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Angela McCarthy

In the poem ‘The haggis’, composed by Robert Francis, a Scottish poet in New Zealand, several ethnic groups were linked to particular national foods, including the English with plum pudding and roast beef; the Welsh with leeks; the Irish with potatoes; the Spanish with garlic; the French with ‘froggies an’ slimy, crawly snails’; the Italians with olives; and the Germans

in Scottishness and Irishness in New Zealand since 1840
Joseph Hardwick

attracted the attention of historians of Roman Catholicism. The Canadian Catholic Church’s efforts to attach itself to organisations such as the St Patrick’s Society and the Hibernian Society in 1850s Toronto have been seen as an example of a Catholic attempt to fuse Roman Catholicism to an Irish ethnic consciousness. 4 Historians of Anglicanism have so far said little about the Church of

in An Anglican British World
Ethnicity, identity, gender and race, 1772–1914

This book is a full-length study of the role of the Scots from the eighteenth to the twentieth century. It highlights the interaction of Scots with African peoples, the manner in which missions and schools were credited with producing ‘Black Scotsmen’ and the ways in which they pursued many distinctive policies. The book also deals with the inter-weaving of issues of gender, class and race, as well as with the means by which Scots clung to their ethnicity through founding various social and cultural societies. It contributes to both Scottish and South African history, and, in the process, illuminates a significant field of the Scottish Diaspora that has so far received little attention.

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Angela McCarthy

part of New Zealand (the West Coast of the South Island) lacked a sense of ethnic identity. This situation arose, according to Lyndon Fraser, due to a dearth of discrimination. As he puts it, the ‘absence of entrenched anti-Irish élites militated against the rise of sectarian animosities and the development of a strong ethnic consciousness’. 12 In Fraser’s outlook, then, ethnic

in Scottishness and Irishness in New Zealand since 1840
Panikos Panayi

ethnic cleansing which occurred at the end of the conflict built upon a system of transportation which had developed hand in hand with the imperial internment system during the course of the war. Germans living not simply in British territories but anywhere in the world to which British power reached, especially through the Royal Navy, faced deportation and incarceration. While most people experienced internment in the territory where they lived, others could face transportation thousands of miles to lands they had never seen before. The post-war deportation moment

in Exiting war
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Angela McCarthy

and Scottishness in New Zealand and, when it was experienced, did not necessarily lead to the articulation of an ethnic consciousness. While the Irish ethnic press and ethnic associations drew on political motifs, and in this sense differed from the Scottish ethnic press and ethnic societies which were predominantly cultural in their emphasis, this engagement with political matters was generally directed towards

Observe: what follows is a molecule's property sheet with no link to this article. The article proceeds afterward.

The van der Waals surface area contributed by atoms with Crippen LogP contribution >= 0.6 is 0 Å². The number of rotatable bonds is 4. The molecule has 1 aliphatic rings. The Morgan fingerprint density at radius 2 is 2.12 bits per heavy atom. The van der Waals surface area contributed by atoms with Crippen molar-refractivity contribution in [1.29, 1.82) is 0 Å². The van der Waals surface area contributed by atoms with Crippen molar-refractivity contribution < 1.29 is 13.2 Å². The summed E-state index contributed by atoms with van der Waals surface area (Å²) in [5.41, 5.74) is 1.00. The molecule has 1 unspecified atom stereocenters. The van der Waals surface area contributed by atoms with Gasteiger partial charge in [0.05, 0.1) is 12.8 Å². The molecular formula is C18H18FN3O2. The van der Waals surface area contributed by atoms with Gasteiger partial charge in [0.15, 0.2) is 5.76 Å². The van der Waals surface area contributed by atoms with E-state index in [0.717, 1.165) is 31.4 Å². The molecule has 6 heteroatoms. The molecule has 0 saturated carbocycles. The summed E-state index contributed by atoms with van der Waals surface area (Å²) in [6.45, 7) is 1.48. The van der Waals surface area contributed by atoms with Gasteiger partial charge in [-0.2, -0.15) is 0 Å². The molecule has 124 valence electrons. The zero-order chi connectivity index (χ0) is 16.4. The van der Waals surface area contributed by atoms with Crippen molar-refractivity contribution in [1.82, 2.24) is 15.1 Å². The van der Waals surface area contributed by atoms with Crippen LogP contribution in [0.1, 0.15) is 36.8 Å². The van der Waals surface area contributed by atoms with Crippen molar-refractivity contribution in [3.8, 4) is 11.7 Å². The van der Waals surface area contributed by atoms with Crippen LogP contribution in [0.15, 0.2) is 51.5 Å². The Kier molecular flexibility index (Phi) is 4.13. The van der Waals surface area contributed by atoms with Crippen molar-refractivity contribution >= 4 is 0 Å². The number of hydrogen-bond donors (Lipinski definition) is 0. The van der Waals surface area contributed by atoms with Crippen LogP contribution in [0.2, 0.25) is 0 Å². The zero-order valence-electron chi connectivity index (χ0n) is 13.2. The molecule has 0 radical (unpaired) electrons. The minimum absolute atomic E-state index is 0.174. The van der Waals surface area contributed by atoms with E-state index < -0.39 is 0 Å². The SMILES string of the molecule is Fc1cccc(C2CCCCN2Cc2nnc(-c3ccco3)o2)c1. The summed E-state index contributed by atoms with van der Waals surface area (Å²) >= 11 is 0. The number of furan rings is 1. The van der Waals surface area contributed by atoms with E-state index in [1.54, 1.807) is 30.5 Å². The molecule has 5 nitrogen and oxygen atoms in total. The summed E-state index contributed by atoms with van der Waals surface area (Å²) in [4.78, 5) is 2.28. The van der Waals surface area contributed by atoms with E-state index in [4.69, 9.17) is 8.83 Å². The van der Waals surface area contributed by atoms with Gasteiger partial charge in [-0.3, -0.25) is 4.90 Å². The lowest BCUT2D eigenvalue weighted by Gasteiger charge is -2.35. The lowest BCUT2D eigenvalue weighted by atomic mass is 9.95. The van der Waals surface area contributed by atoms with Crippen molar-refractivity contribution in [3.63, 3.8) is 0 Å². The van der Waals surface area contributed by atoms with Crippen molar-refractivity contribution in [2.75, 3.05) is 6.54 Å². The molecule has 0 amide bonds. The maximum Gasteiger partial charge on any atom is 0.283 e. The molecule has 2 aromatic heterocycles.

in Scottishness and Irishness in New Zealand since 1840
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The Indian Army and the fight for empire, 1918–20
Kate Imy

Anglo-Afghan War and the Amritsar Massacre – two symbols of imperial insecurity and violence that emboldened anticolonial activism. This was made all the more complicated by the theory of the ‘Martial Races’, which shaped army recruitment by combining religious beliefs, region of origin, ethnicity and physical stature to define the perfect soldier. 4 Pre-war British leaders often believed that faith was a good signifier of future loyalty, especially for communities like Sikhs. However, the Amritsar Massacre occurred in

in Exiting war
Three centuries of Anglophone humanitarianism, empire and transnationalism
Trevor Burnard, Joy Damousi, and Alan Lester

– than an expansion in the possibilities of extending help to others, including, for almost the first time in history, people suffering misfortune who did not belong to the same ethnic or religious group as oneself. 20 Haskell argued that the key impulse causing changes in conventions of moral responsibility was the rise of capitalism understood as a contractually based economy of exchange. Recent scholarship, notably that of Amanda Moniz, whose chapter in this

in Humanitarianism, empire and transnationalism, 1760–1995
Trevor Harris

which local ethnic minorities were often targeted. In Cardiff's ‘Tiger Bay’ (Butetown) district, for example, during several days of rioting beginning on 11 June 1919, Australian soldiers awaiting repatriation were reportedly part of a large crowd involved in violent confrontations with the city's black population in and around that part of the city which had become known as ‘nigger town’. Both groups made liberal use of firearms and three people lost their lives. Similarly, violent incidents took place in June in Liverpool, where the Bermudan seaman, Charles Wooten

in Exiting war
Between liberal philhellenism and imperialism
Andrekos Varnava

two communities from the late 1950s. British Liberal philhellenism, however, had taken a side and was oblivious to the events that had resulted in the ethnic cleansing of Turkey and Greece. The High Commissioner of Cyprus however, Malcolm Stevenson, although much maligned in the Greek Cypriot nationalist historiography as an advocate of ‘divide and rule’, implemented policies to protect the Turkish Cypriot minority against provocative Greek Cypriot enosis agitation. 9 While

in Exiting war